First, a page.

1911 Encyclopædia Britannica/Chant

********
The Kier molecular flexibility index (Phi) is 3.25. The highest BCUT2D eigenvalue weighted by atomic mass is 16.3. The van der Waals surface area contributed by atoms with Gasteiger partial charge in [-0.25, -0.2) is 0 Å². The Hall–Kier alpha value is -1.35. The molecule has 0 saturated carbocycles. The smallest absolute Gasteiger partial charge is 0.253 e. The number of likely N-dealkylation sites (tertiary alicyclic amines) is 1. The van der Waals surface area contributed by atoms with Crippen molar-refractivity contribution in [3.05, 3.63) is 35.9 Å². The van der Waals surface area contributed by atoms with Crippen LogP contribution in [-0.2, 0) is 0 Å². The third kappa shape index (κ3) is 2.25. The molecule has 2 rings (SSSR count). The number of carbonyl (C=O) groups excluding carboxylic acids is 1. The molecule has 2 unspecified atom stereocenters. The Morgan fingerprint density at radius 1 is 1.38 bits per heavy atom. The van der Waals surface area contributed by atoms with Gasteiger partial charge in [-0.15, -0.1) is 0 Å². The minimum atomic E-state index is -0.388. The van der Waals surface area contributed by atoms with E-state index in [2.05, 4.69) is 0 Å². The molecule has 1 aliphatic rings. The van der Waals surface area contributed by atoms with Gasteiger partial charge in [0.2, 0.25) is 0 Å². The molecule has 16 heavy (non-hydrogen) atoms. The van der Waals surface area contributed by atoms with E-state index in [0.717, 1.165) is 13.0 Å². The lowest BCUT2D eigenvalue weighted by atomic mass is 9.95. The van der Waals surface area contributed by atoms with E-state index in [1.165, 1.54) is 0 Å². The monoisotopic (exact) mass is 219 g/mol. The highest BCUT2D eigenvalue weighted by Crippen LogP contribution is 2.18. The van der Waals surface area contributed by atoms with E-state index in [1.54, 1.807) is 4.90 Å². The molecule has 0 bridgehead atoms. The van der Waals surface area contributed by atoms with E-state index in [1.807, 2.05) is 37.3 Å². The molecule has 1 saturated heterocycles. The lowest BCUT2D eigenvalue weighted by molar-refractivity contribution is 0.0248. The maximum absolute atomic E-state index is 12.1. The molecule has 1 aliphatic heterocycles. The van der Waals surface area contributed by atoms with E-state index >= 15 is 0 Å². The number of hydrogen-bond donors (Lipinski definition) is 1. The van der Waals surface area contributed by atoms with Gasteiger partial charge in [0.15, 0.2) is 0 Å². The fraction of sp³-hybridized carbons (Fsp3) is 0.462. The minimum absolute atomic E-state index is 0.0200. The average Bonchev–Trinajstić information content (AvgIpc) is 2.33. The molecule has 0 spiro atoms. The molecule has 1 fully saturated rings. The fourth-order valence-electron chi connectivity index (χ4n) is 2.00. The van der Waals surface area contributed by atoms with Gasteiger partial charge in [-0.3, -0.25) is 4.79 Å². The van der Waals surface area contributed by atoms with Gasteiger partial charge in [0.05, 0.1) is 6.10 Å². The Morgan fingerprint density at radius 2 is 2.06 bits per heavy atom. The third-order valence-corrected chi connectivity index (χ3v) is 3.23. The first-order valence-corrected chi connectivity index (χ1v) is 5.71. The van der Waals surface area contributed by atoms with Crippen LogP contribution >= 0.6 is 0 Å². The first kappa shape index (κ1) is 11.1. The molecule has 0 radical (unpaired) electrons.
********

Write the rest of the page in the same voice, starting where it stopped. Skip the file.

CHANT (derived through the Fr. from the Lat. cantare, to sing; an old form is “chaunt”), a song or melody, particularly one sung according to the rules of church service-books. For an account of the chant or cantus firmus of the Roman Church see Plain-Song. In the English church “chants” are the tunes set to the unmetrical verses of the psalms and canticles. The chant consisted of an “intonation” followed by a reciting note of indefinite length; a “mediation” closed the first part of the verse, leading to a second reciting note; a “termination” closed the second part of the verse. In the English chant the “intonation” disappeared. Chants are “single,” if written for one verse only, “double,” if for two. “Quadruple” chants for four verses have also been written.